Of course there is more than one reason for this increase in cotton cultivation in India. Nonetheless, anyone who examines the figures will note that this growth is associated with the introduction of Bt cotton, a type of cotton plant that has had the genes of the soil bacterium Bacillus thuringiensis inserted – hence the na me Bt cotton. These genes produce proteins that protect the plant against the bollworm, a notorious pest of cotton plants.
 

 
  
GM even safer than conventional food, says environment secretary

20 June 2013

UK environment secretary Owen Paterson: “We cannot expect to feed tomorrow’s population with yesterday’s agriculture. We have to use every tool at our disposal, including GM-technology. GM is a safe, proven and beneficial innovation”.

More info

 



Conclusions from new GMO feeding study by Carman et al. (2013) are not reliable

12 June 2013

The results of a new study in which pigs were fed genetically modified crops are currently being distributed via social media and news agencies. An analysis of the proposed results shows that the author’s conclusions cannot be derived from the study.

More info
 

 

‘Coalition for a GM-free India’ unjustly tries to present GM crops in a negative perspective 

5 June 2013

 
A document written by the “Coalition for a GM-free India” tries to present evidence for adverse impacts of GM crops and food. The document compiles 384 references, which according to the authors should substantiate their claims. After reviewing the document it is clear that the selection was done on a (semi-)automated basis since most references have nothing to do with GM crops or are not specific for the GM debate.

A number of the listed references undermine the report itself by citing long-term feeding studies that show no difference between GM and non-GM diet or by demonstrating that Bt crops have no effect on non-target organisms. A detailed review of the compilation can be found here.

More info

 


 

The race towards the first genetically modified plant

2 May 2013

 
1983 was a great year for plant biology. First, Barbara McClintock was awarded the Noble prize for Physiology for the discovery of genetic transposition in maize. Second, four publications demonstrated the proof of concept of introducing genes into plants and opened the era of agriculture biotechnology. The exciting race towards the first transgenic plant, which celebrates its thirtieth anniversary this year, deserves a historical reflection.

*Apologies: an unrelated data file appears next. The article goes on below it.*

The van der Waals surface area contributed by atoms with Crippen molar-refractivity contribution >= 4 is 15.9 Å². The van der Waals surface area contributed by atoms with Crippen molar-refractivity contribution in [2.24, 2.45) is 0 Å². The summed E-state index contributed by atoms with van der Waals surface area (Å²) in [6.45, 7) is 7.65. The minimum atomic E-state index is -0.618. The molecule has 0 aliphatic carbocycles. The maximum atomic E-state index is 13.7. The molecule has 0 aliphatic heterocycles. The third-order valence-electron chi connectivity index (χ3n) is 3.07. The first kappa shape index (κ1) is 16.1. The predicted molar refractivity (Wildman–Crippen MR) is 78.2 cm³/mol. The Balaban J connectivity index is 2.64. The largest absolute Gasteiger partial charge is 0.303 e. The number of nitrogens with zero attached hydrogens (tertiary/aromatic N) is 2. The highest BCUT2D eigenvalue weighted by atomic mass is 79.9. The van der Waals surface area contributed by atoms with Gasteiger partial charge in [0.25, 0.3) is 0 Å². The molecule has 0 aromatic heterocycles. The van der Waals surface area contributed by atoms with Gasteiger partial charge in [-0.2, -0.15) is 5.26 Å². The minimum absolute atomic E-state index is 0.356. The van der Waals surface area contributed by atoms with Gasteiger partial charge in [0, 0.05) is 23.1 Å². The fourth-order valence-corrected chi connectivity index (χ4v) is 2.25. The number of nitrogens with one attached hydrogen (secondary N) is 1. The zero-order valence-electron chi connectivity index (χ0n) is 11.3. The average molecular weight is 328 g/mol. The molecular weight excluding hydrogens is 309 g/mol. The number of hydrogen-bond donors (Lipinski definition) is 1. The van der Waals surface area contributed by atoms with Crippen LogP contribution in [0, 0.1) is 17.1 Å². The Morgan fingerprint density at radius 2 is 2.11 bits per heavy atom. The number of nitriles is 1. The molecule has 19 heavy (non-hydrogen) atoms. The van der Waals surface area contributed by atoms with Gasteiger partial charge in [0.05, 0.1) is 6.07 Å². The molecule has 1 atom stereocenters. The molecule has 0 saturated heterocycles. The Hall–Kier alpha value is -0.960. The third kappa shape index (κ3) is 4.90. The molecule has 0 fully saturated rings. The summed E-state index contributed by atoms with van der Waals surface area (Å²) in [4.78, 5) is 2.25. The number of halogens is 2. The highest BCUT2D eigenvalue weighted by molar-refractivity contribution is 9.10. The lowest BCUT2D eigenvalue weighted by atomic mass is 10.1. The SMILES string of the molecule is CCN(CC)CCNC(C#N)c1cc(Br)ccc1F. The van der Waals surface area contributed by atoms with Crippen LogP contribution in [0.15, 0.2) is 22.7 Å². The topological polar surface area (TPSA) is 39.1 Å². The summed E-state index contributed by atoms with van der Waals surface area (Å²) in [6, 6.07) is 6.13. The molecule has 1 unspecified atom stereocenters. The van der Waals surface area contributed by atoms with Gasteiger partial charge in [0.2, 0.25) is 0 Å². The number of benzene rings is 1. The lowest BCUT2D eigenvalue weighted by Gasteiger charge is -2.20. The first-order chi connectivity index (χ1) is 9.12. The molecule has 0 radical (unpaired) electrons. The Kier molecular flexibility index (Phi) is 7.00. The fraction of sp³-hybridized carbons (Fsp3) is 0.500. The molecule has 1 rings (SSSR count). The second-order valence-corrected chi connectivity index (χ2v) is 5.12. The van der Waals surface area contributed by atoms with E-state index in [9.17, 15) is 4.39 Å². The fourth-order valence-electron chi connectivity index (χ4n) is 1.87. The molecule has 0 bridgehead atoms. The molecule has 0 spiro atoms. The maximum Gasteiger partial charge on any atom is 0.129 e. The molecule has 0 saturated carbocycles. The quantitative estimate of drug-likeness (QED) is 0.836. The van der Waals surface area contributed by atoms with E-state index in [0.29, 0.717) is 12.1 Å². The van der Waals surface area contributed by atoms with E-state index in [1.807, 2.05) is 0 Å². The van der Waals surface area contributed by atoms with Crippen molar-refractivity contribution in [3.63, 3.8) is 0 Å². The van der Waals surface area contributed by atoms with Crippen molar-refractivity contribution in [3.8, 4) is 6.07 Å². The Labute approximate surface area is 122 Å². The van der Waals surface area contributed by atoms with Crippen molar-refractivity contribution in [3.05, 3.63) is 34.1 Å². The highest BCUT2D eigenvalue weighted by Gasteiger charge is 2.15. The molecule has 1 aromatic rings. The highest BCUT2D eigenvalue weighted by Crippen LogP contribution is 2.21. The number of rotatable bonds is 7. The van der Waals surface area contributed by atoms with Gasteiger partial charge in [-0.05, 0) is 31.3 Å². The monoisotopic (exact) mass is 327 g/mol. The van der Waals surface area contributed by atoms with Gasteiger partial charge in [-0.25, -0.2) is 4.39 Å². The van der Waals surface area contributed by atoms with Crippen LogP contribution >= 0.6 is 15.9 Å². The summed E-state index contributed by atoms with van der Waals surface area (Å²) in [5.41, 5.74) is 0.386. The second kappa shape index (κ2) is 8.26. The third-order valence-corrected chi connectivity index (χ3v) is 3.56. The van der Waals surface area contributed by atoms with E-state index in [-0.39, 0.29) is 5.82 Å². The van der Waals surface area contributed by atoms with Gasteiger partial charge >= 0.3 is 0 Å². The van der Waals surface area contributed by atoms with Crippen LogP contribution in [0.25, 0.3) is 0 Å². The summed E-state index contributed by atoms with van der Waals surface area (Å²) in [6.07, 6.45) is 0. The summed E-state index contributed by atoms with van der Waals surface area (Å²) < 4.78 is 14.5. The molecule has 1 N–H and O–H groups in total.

Genetically modified crops do NOT belong in the EEA report

10 March 2013

 
In January the European Environmental Agency (EEA) released an extensive report warning against repeating mistakes from the past. In the report, the authors bundled various chemical substances and technologies that – according to them – have long been known to be harmful to the environment and/or public health. The report ‘Late lessons from early warnings’ also dedicates a chapter to genetically modified crops (GMOs). The section about GMOs is very one-sided and focuses on the impact of multi-nationals. As the report is intended to assist policy makers in their decisions, VIB feels that it needs to respond in its capacity as a scientific institute. After all, GMO technology is a safe technology. In addition, GMOs in an integrated agricultural model can assist in providing solutions for the great challenges that agriculture is facing. Side-lining GMO technology due to unfounded fears and/or ideology would be a huge mistake.

More info


 

Pollen of current generation genetically modified crops is not harmful to bees

4 February 2013

 
At least one third of all crops are pollinated by insects, with honeybees accounting for up to 80 % of the work. Therefore, bees are correctly considered to be the most important pollinators in agriculture. However, a decline in bee populations has been noted all over the world. The Greens/EFA group has sounded a warning and launched a campaign “Give bees a chance: no GMOs, no pesticides”. Scientific studies have shown that certain pesticides from the group of neonicotinoids can be harmful for bees. However, it is objectionable that the Greens/EFA group has linked genetically modified (GMO) crops to the current bee problems. There is no sensible argument to indicate that GMO crops are harmful to bees.

More info